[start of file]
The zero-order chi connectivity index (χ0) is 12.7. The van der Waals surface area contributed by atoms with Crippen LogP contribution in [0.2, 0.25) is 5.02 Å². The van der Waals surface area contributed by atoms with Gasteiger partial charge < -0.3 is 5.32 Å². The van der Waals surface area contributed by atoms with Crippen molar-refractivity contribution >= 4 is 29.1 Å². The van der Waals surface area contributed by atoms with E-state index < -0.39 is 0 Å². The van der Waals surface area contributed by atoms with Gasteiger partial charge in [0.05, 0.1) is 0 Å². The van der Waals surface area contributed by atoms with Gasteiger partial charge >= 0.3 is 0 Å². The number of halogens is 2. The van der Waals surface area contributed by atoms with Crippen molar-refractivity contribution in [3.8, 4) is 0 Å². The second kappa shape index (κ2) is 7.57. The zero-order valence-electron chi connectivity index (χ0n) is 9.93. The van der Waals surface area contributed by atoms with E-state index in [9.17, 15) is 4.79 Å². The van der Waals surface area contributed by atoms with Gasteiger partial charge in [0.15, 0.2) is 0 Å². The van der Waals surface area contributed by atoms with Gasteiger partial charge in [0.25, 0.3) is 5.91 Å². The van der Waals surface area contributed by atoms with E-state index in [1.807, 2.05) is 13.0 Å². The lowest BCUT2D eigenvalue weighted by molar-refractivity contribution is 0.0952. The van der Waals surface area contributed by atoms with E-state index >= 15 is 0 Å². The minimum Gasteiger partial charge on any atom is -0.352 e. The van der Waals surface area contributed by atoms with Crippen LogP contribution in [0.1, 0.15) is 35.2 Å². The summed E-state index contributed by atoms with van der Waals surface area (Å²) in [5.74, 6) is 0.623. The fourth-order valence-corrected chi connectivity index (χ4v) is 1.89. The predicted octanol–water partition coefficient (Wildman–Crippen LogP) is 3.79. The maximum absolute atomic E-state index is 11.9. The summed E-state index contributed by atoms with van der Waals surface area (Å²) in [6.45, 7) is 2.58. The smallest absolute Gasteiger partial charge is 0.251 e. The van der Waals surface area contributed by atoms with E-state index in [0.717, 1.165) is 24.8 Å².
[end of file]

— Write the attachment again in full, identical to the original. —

The zero-order chi connectivity index (χ0) is 12.7. The van der Waals surface area contributed by atoms with Crippen LogP contribution in [0.2, 0.25) is 5.02 Å². The van der Waals surface area contributed by atoms with Gasteiger partial charge < -0.3 is 5.32 Å². The van der Waals surface area contributed by atoms with Crippen molar-refractivity contribution >= 4 is 29.1 Å². The van der Waals surface area contributed by atoms with E-state index < -0.39 is 0 Å². The van der Waals surface area contributed by atoms with Gasteiger partial charge in [0.05, 0.1) is 0 Å². The van der Waals surface area contributed by atoms with Gasteiger partial charge >= 0.3 is 0 Å². The number of halogens is 2. The van der Waals surface area contributed by atoms with Crippen molar-refractivity contribution in [3.8, 4) is 0 Å². The second kappa shape index (κ2) is 7.57. The zero-order valence-electron chi connectivity index (χ0n) is 9.93. The van der Waals surface area contributed by atoms with E-state index in [9.17, 15) is 4.79 Å². The van der Waals surface area contributed by atoms with Gasteiger partial charge in [0.15, 0.2) is 0 Å². The van der Waals surface area contributed by atoms with Gasteiger partial charge in [0.25, 0.3) is 5.91 Å². The van der Waals surface area contributed by atoms with E-state index in [1.807, 2.05) is 13.0 Å². The lowest BCUT2D eigenvalue weighted by molar-refractivity contribution is 0.0952. The van der Waals surface area contributed by atoms with E-state index >= 15 is 0 Å². The minimum Gasteiger partial charge on any atom is -0.352 e. The van der Waals surface area contributed by atoms with Crippen LogP contribution in [0.1, 0.15) is 35.2 Å². The summed E-state index contributed by atoms with van der Waals surface area (Å²) in [5.74, 6) is 0.623. The fourth-order valence-corrected chi connectivity index (χ4v) is 1.89. The predicted octanol–water partition coefficient (Wildman–Crippen LogP) is 3.79. The maximum absolute atomic E-state index is 11.9. The summed E-state index contributed by atoms with van der Waals surface area (Å²) in [6.45, 7) is 2.58. The smallest absolute Gasteiger partial charge is 0.251 e. The van der Waals surface area contributed by atoms with E-state index in [0.717, 1.165) is 24.8 Å².